One trip in New Caledonia is enough to make you love this amazing island.... Plant diversity is remarkable and the range so very different from other regions. One is rendered speechless at every turn.
I had a great opportunity to explore this country guided by a young student who has become a great researcher botanist: Jean-Christophe Pintaud.
Unfortunately, this astonishing vegetation is quite difficult to acclimatise in Corsica. New-Caledonian soils are mainly composed of two substrates: the shale and ultramafic rocks particularly rich in nickel and chromium but poor in nutrients essential to the growth of plants, such as nitrogen, phosphorus, carbon, or even potassium. Here, there is nothing of that at all but decomposed granite rocks....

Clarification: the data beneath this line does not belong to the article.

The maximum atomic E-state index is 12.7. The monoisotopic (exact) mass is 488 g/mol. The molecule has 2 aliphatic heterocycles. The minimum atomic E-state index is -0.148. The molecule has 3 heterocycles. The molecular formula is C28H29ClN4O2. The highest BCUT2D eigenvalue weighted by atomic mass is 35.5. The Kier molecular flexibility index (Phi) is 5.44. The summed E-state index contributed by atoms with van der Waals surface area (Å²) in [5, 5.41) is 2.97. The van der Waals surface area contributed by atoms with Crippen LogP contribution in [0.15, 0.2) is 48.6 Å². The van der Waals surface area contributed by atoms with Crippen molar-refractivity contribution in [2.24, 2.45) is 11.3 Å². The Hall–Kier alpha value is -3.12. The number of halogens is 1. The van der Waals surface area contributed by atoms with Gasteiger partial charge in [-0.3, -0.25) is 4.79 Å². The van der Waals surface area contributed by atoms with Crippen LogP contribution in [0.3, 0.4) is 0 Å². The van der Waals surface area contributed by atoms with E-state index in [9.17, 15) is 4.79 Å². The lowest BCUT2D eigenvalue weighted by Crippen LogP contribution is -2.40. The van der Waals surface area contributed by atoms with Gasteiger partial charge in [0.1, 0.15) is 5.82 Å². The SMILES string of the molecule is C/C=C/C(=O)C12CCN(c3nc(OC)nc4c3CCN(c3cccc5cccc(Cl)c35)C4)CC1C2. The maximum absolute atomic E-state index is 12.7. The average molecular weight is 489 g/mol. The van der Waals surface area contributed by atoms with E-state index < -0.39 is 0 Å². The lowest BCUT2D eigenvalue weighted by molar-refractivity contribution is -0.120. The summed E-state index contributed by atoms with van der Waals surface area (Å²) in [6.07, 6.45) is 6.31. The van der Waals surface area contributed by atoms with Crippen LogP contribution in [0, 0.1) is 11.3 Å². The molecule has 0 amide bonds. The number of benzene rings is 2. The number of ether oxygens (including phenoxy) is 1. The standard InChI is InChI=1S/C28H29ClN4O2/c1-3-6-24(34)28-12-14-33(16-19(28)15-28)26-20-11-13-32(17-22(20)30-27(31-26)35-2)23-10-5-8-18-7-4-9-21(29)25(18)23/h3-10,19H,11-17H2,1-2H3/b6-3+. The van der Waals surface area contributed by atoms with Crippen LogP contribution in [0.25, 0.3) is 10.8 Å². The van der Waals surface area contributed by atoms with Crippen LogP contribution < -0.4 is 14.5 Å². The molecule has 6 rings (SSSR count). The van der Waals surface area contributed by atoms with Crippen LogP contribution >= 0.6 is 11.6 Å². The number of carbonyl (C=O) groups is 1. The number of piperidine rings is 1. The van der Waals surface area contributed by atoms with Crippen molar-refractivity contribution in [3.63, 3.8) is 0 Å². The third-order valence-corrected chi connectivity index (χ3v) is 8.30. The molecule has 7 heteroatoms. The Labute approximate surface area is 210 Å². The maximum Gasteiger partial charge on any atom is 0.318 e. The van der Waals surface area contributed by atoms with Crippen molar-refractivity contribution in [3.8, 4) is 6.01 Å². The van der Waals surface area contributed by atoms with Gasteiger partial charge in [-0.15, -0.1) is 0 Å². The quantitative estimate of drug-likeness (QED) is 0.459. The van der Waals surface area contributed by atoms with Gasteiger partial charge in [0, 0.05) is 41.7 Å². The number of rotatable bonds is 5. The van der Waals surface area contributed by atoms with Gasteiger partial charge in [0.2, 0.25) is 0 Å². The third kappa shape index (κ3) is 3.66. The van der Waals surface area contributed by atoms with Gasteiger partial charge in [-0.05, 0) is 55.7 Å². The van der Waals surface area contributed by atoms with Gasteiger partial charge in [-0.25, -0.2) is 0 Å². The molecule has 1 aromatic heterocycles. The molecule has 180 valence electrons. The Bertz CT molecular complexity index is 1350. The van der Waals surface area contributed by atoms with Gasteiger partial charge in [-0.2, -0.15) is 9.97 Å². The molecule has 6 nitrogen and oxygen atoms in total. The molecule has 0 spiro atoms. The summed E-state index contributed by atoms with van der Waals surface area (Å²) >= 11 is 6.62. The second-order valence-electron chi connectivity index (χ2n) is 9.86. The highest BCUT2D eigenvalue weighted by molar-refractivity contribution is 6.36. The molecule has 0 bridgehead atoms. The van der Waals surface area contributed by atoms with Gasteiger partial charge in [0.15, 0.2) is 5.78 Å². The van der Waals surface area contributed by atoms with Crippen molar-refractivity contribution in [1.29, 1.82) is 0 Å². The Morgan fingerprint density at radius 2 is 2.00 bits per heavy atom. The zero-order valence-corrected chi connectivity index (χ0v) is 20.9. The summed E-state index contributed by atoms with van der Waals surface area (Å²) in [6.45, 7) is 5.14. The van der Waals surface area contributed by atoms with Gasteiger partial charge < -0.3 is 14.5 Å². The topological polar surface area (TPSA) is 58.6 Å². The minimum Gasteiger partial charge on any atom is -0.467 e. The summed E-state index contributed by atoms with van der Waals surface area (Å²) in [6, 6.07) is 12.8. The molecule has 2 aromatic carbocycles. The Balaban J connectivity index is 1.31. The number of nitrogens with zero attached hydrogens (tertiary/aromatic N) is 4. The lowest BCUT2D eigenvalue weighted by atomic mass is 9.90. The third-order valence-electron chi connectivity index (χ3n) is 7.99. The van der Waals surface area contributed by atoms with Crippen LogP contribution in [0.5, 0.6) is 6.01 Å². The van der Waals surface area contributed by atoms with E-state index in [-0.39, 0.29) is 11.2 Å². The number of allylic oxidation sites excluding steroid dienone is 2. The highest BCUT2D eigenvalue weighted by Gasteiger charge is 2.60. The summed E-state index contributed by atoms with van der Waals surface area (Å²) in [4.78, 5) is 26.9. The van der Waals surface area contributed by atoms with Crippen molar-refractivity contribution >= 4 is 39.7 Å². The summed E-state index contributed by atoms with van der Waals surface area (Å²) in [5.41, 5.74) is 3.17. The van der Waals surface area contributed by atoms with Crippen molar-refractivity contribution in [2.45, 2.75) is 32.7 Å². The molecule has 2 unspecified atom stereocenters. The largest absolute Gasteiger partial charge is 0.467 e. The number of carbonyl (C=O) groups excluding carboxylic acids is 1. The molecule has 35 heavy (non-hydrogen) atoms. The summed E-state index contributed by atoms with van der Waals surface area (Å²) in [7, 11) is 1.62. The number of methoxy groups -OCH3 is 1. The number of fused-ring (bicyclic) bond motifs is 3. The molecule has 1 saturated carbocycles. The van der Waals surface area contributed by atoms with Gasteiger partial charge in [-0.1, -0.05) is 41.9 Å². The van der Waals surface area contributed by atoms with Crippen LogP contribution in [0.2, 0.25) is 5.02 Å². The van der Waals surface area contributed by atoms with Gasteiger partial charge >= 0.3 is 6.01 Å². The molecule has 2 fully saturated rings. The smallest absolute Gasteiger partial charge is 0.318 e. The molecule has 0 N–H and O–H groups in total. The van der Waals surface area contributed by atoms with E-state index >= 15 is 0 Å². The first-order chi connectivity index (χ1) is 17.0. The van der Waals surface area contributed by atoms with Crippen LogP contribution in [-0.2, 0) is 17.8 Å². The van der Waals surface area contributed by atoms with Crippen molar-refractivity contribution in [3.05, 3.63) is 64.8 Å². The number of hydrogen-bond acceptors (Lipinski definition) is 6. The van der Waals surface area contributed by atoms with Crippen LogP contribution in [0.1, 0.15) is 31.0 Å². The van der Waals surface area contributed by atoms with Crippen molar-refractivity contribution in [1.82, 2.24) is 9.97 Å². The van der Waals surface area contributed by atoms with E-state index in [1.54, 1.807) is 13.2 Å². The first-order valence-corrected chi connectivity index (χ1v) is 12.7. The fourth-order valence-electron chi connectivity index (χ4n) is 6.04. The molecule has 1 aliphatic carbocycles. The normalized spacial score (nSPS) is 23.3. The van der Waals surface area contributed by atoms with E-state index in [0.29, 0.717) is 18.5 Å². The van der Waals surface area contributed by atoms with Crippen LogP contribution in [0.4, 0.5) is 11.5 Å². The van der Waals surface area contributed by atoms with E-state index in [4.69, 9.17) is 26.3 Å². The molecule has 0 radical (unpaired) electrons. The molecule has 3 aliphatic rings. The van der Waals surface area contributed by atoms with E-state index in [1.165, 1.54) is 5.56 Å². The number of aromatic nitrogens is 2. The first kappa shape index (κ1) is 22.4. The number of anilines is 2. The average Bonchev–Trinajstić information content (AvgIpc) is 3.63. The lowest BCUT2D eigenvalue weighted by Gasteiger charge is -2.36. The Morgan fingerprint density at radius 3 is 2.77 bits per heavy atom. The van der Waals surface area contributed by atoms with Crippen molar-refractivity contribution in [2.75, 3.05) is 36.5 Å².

Another problem remains the acquisition of plants. The Araucaria collection comes from seeds collected by Professor Dr. Morat, former Director of the National Museum of Natural History. In my garden Arecaceae failed to flourish on account of the conditions (too much summer heat and some lack of water, rodents, etc.). Only Kentiopsis oliviformis, Cyphophoenix elegans and, of course, the Chambeyronia macrocarpa have coped successfully.
The Pacific Islands have such beautiful and interesting vegetation that it ought to be represented in the garden so is more natural than to associate it with that of New-Caledonia!
The niaouli (Melaleuca quinquenerva) originating in New-Caledonia, but naturalized in many of the Pacific Islands, is a proper link between all these locations.